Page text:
Robust harvest from New Mexico’s high desert

Sometimes we just get lucky. We drove straight for the Santa Fe Railyard on the opening day of Indian Market earlier this month. We smugly figured we could park there and walk into the plaza where the gigantic gathering of Native American artists had already sucked up the downtown spaces. When we opened the car doors, the air was heavy with the come-hither scent of fire-roasted green chile peppers. We knew we were on to something good. In fact,we had stumbled into a glorious celebration of northern New Mexico bounty, or more specifically the Santa Fe Farmers’ Market (1607 Paseo de Peralta, Santa Fe, 505-983-4098, santafefarmersmarket.com). Now 50 years old, this institution takes over the Railyard plaza every Saturday year-round, as well as Tuesday mornings from May until Thanksgiving. We’ll have plenty of time for the two-day Indian Market we figured as we headed straight to the chile farmers.

chile capitalAs a special license plate makes clear, New Mexico USA is the “chile capital of the world.” And that’s c-h-i-l-e—no spurious extra “l” or “i” on the caboose of the word. It came into English from the Spanish, who borrowed it from the Aztecs, who probably got it from the descendants of the Olmecs. People have been growing chile in the Americas for 5,000 years or more—right alongside corn, squash, and beans.


A little water makes the land bloom

chicos at Santa Fe Farmers' MarketThe bounty and variety of the market is nothing short of astonishing. The 150-plus producers come from 15 counties in northern New Mexico—all in the arid high desert, high plains, or Sangre de Cristo mountains. Thanks to modern deep wells and ancient acequia irrigation ditches, they make the desert bloom. As Jesus Guzman noted in a sign on his booth, “grown in Nambé the traditional way with sun, water, and hard work.” Those are his “chicos” at left. They are made by cooking green corn over hot coals until the kernels are steamed. Then they are dried in the sun. Kernels are usually stewed with a little onion and meat, like posole. But the smoky corn has a completely different flavor and texture from the lye-soaked, hulled corn (hominy) used for posole.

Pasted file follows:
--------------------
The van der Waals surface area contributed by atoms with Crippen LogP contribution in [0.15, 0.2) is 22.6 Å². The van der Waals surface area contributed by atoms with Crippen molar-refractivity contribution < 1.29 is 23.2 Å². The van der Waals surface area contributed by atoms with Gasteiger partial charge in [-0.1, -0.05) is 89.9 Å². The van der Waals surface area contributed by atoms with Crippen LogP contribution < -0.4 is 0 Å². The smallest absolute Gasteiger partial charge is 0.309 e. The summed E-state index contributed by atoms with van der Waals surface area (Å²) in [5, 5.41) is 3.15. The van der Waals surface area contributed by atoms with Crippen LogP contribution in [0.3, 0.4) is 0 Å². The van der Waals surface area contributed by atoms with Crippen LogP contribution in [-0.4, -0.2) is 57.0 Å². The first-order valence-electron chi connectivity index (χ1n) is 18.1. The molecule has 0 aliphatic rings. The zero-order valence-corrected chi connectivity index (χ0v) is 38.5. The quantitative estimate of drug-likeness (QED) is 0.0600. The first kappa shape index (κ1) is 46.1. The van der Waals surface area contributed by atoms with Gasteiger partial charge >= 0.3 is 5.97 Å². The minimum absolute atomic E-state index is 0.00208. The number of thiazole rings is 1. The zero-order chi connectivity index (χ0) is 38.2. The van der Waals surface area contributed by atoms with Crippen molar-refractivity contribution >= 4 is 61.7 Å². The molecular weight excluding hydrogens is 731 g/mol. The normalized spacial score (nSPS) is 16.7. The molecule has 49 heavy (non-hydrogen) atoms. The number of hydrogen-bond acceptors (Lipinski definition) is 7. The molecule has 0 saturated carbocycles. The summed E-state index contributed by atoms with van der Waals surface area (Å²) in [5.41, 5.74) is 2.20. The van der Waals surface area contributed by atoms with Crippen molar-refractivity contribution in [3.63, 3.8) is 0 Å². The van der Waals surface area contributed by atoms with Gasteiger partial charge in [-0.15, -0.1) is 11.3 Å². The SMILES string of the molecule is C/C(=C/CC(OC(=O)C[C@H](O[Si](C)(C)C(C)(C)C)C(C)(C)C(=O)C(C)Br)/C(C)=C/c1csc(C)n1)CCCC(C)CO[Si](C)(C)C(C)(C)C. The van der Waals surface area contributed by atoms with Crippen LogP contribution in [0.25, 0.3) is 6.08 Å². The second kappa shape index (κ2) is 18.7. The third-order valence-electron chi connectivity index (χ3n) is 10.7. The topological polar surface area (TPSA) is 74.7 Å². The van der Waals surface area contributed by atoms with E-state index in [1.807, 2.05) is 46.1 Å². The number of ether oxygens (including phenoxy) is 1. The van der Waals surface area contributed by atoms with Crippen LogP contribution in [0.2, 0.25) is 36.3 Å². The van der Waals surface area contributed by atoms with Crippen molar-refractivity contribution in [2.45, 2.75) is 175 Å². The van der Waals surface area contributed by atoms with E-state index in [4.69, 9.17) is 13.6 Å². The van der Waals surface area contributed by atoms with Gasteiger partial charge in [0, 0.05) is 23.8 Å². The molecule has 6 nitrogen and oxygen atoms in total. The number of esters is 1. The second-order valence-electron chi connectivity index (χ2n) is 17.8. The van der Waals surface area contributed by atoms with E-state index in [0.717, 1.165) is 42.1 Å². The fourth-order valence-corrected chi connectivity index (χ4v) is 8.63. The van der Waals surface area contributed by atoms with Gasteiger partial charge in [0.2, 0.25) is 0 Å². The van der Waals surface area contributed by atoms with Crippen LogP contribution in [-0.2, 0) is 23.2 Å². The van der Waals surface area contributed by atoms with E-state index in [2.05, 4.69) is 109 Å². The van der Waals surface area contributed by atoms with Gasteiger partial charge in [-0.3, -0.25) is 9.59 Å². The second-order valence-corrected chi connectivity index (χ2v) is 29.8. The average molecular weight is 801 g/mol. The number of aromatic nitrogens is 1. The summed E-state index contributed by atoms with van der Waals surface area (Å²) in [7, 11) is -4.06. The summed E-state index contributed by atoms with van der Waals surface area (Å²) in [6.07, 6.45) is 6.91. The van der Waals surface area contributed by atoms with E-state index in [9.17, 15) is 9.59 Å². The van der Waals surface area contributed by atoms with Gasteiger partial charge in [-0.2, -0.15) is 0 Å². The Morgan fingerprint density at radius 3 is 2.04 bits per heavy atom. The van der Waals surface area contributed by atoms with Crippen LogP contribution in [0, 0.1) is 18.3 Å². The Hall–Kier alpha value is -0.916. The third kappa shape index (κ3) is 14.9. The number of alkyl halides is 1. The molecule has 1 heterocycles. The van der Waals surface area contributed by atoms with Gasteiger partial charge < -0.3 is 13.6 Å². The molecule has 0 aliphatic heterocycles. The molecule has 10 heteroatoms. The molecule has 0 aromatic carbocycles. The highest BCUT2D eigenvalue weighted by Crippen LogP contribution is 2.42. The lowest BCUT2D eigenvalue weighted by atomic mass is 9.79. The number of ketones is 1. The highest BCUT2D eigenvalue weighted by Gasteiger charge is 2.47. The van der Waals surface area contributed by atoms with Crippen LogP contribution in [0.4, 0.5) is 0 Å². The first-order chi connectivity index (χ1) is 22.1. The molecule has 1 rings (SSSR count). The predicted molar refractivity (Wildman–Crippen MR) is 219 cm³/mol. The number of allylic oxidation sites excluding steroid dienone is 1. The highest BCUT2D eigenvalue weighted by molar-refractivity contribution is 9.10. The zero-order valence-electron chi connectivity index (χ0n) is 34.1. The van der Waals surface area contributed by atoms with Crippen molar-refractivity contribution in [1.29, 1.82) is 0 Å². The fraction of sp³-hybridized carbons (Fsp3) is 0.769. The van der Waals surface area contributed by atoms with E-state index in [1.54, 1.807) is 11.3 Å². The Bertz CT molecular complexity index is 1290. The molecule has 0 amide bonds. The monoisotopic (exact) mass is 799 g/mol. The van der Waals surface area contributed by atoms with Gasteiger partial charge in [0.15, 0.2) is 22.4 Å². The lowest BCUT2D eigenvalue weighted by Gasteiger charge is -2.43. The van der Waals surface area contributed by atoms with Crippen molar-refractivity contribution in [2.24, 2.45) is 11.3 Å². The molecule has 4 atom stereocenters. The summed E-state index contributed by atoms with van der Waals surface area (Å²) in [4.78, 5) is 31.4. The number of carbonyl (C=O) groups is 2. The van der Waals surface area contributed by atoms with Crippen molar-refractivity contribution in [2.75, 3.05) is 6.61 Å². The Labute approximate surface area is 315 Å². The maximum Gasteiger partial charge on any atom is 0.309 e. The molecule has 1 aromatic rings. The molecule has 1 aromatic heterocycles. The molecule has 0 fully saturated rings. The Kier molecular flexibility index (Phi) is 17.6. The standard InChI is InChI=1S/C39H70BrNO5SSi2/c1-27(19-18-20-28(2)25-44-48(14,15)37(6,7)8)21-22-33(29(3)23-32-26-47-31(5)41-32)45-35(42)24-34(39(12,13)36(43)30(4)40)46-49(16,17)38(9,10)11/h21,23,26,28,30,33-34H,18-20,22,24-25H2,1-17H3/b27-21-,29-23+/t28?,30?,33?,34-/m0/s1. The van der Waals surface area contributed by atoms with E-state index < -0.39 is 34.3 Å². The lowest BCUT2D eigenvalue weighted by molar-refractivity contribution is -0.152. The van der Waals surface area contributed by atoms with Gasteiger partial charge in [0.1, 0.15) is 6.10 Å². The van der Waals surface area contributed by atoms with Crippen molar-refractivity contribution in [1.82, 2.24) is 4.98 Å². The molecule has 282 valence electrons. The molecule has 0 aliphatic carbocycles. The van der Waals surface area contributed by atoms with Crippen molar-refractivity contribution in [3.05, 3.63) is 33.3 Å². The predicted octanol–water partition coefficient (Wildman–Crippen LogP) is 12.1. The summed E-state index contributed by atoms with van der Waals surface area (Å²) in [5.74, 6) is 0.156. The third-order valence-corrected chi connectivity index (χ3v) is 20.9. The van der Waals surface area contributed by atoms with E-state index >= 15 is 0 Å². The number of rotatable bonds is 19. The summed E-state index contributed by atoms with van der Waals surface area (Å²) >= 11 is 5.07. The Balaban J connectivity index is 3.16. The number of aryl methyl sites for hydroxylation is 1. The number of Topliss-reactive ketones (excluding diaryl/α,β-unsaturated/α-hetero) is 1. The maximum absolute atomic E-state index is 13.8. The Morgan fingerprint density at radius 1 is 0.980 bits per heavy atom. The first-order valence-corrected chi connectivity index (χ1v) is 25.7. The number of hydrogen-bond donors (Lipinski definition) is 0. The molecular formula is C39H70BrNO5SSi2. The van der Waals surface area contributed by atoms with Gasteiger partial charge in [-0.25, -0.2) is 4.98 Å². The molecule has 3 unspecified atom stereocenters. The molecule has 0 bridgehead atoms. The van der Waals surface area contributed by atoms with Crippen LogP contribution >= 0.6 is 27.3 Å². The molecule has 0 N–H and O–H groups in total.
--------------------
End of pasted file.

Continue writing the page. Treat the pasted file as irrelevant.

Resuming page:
Chiles—and many, many other vegetables

Matt Romero Farms shows how to cook with green chileOne of the bigger growers—Matt Romero Farms—was selling arugula, celery, bok choy, two kinds of beets, two varieties of onions, white and purple daikons, four colors of carrots, seven types of potatoes, six kinds of sweet peppers, six kinds of non-New Mexican hot peppers, five varieties of eggplant, and five kinds of local green chile. And those were just the raw vegetables. Shoppers could also buy bags of freshly roasted green chiles, ready to take home and peel.

Early in the morning, Romero workers were tumbling the freshly picked Alcalde Improved (hot) and Big Jim (mild) chiles in rotary cages over a gas fire. This is a seasonal rite at the end of August and into early September. Hand-lettered signs on the roadside steer drivers to “Roasted Hatch Chile!” Hatch is a town in central New Mexico famous for its canned and frozen chiles. Truth be told, almost everyone is roasting Big Jim, Alcalde, Numex 6-4, or some other nameless green chile from the fields of northern New Mexico rather than peppers trucked in from Hatch. They are all good.


Indigenous treats dominate the market

Cresencio Ochoa with red chileAficionados swear that they can detect even subtle differences between different strains of chile peppers. Mind you, native New Mexicans don’t entirely look askance at jalapeños or poblanos, but they do tend to be loyal to the long pods of their native peppers.

The one chile that enjoys near universal acclaim is Chimayó red chile. It’s a somewhat skinny pepper that shrinks tight around its seed head and tapers to a long point. It’s the most popular chile for decorative ristras—ideal to hang next to a braid of several heads of garlic. It’s also revered as ground red chile. The Chimayó red crop is still weeks away, and could take longer still to dry in the sun. But the Cresencio Ochoa (at right) was doing a brisk business selling some from last year’s crop. A sniff might make you sneeze, but the fruity richness of the chile will also make your mouth water. It’s a way to hold onto the chile rush through the winter. We bought a big bag to experiment. Look for recipes to come.


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